Croagh Patrick, on the west coast of Ireland, has a dramatic near perfect pyramidal form which is especially impressive when viewed from inland with the setting Sun behind it. It has been an important pilgrimage site since the prehistoric period – taken from Paul Devereux, Sacred Geography, Octopus Books:2010. He goes on to say that anthropologist Lucien Levy-Bruhl noted that primary peoples (unfettered by modernity) venerated outstanding and remarkable features in the landscape. These were taken to indicate the presence and activity of mythic ancestors – or mythic events. These might include sacred peaks (such as Croagh Patrick), ritual caves (what is meant by this could be taken several ways), rocky outcrops (as noted on many occasions) and holy waters (springs that appeared in a miraculous manner, presumably as a result of tectonic activity).
So, what was special about the pyramid. It fascinated people around the world – particularly in the 3rd millennium BC. Clube and Napier associated it with a brighter version of the zodiacal lights phenomenon, which can still be seen, somewhat faintly, in more tropical regions. It is caused by dust and debris caught in white light in the night sky. In Egypt the pyramid had a connection with pharaoh and therefore the gods – as pharaoh was the representative of gods on Earth and on his death went to dwell with the gods in the sky.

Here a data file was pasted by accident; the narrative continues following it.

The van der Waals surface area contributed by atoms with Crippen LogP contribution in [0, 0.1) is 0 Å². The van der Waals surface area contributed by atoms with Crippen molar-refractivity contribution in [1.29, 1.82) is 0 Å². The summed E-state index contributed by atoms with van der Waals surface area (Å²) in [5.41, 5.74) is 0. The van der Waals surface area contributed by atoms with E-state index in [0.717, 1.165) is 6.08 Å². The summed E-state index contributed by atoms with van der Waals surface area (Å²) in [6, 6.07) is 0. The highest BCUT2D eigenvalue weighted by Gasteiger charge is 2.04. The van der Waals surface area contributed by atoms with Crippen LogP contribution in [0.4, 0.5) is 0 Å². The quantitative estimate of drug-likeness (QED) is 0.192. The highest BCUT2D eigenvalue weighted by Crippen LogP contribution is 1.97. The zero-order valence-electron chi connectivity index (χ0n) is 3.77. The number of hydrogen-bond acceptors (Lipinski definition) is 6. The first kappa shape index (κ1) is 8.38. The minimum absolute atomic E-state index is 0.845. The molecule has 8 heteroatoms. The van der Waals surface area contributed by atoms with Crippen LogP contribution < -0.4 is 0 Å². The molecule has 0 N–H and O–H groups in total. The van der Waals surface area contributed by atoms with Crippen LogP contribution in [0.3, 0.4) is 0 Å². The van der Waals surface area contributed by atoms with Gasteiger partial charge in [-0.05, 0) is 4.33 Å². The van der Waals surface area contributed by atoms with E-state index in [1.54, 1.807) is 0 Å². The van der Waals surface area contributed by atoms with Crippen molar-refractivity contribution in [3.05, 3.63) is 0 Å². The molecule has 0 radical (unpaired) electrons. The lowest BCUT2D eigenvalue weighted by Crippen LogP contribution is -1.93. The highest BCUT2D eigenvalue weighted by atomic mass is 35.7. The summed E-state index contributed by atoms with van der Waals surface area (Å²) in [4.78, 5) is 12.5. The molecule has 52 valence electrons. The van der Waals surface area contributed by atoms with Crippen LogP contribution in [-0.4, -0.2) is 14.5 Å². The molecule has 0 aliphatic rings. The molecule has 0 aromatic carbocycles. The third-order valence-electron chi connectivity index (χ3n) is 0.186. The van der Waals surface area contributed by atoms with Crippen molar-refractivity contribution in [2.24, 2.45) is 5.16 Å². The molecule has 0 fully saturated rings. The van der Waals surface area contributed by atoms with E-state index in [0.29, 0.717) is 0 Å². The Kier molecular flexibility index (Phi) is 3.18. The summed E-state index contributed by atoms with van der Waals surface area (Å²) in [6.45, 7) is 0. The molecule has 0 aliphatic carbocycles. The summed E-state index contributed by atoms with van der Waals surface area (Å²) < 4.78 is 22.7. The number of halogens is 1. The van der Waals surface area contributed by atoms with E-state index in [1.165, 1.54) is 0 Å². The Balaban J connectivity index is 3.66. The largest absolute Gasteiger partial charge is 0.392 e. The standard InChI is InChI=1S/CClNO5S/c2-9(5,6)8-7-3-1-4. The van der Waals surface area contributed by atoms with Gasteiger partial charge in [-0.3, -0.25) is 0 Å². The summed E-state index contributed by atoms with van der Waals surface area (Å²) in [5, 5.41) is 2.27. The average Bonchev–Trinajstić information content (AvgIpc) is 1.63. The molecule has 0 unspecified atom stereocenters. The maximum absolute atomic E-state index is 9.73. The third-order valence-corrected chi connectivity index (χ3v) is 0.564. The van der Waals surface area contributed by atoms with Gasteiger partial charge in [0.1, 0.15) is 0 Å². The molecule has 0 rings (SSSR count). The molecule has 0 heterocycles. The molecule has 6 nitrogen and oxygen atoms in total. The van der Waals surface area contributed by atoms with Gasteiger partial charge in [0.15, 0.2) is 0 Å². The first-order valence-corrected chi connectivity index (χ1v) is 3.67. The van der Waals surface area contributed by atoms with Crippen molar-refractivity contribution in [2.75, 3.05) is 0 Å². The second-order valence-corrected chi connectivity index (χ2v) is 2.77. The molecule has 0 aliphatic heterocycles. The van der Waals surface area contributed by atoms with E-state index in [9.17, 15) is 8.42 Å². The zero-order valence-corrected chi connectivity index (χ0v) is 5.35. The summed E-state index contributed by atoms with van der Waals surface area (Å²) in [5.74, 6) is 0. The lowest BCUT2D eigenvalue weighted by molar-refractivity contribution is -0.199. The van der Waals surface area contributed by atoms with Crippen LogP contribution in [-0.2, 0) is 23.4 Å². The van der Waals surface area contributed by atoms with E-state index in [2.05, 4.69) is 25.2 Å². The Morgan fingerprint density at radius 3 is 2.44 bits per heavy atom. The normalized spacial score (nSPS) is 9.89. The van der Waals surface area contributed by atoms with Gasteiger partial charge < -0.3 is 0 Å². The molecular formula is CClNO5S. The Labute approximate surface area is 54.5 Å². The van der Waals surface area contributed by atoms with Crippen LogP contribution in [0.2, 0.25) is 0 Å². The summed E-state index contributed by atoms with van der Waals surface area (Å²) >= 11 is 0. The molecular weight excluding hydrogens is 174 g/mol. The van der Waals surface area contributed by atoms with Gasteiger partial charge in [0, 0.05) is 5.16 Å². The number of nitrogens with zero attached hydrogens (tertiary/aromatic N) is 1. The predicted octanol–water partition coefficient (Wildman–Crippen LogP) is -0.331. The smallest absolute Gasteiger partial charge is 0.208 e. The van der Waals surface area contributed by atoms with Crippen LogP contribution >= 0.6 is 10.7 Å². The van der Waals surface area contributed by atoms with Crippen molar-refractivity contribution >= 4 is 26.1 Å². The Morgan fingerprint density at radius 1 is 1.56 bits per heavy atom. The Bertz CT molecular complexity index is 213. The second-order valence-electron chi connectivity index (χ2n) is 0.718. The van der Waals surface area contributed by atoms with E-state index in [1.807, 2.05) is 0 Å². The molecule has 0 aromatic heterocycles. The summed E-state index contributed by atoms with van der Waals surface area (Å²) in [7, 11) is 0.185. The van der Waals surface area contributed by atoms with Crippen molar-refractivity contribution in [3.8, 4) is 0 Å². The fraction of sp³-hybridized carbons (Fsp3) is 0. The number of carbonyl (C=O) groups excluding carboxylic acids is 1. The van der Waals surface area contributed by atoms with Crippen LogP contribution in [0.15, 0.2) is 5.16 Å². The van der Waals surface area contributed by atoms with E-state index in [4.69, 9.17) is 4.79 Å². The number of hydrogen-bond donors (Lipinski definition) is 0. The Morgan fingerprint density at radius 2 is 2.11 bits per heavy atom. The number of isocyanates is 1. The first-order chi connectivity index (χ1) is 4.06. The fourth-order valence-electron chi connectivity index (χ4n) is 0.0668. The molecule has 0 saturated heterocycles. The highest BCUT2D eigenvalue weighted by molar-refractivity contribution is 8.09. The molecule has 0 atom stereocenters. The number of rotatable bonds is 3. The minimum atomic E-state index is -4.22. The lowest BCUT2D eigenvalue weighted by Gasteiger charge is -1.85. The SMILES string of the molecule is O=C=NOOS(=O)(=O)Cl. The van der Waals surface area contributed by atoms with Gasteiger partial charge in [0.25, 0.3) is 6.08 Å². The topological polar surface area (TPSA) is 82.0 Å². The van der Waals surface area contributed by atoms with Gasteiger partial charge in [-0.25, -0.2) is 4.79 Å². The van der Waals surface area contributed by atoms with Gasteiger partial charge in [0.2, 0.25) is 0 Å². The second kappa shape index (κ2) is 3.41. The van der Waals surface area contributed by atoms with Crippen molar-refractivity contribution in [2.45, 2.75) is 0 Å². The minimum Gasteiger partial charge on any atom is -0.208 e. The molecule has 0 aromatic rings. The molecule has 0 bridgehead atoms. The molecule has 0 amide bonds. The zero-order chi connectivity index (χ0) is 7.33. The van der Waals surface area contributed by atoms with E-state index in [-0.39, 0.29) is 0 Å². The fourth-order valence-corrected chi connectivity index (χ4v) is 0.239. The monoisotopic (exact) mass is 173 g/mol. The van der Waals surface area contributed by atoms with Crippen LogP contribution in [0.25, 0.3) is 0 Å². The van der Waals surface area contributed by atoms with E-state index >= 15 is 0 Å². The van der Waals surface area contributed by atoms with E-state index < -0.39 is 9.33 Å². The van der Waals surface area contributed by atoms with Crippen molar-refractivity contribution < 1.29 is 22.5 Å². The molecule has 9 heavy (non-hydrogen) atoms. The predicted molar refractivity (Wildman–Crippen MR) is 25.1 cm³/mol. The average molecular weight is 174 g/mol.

On the western side of the Nile, opposite Luxor (and Thebes) is the royal necropolis known as the Valley of the Kings. This exists in the folds of a massif on top of which is a peak that resembles a pyramid. It is el-Qurn (the horn). One bay set into the massif was known as Deir el-Bahri and was sacred to Hathor (a deity with the ears of a cow and protruding horns). The goddess was also depicted as a snake – specifically a cobra. A shrine of Hathor was located in a temple built in the reign of Thutmose III at Deir el-Bahri. The temple of Hatshepsut, his aunt, is also located at Deir el-Bahri, at the front of a rock column that protrudes from the cliff face. It has been interpreted as simulcra – a cobra with one eye and its hood, raised above an anthropomorphic figure (a shorter column) that appears to wear the head dress and beard of pharaoh (according to VA Donohue, The Goddess of the Theban Mountain, in Antiquity 66 (December 1992). The simulcra does not appear to have weathered well and is now difficult to discern – leading towards some scepticism. However, 3000 plus years ago it may well have been clearly delineated.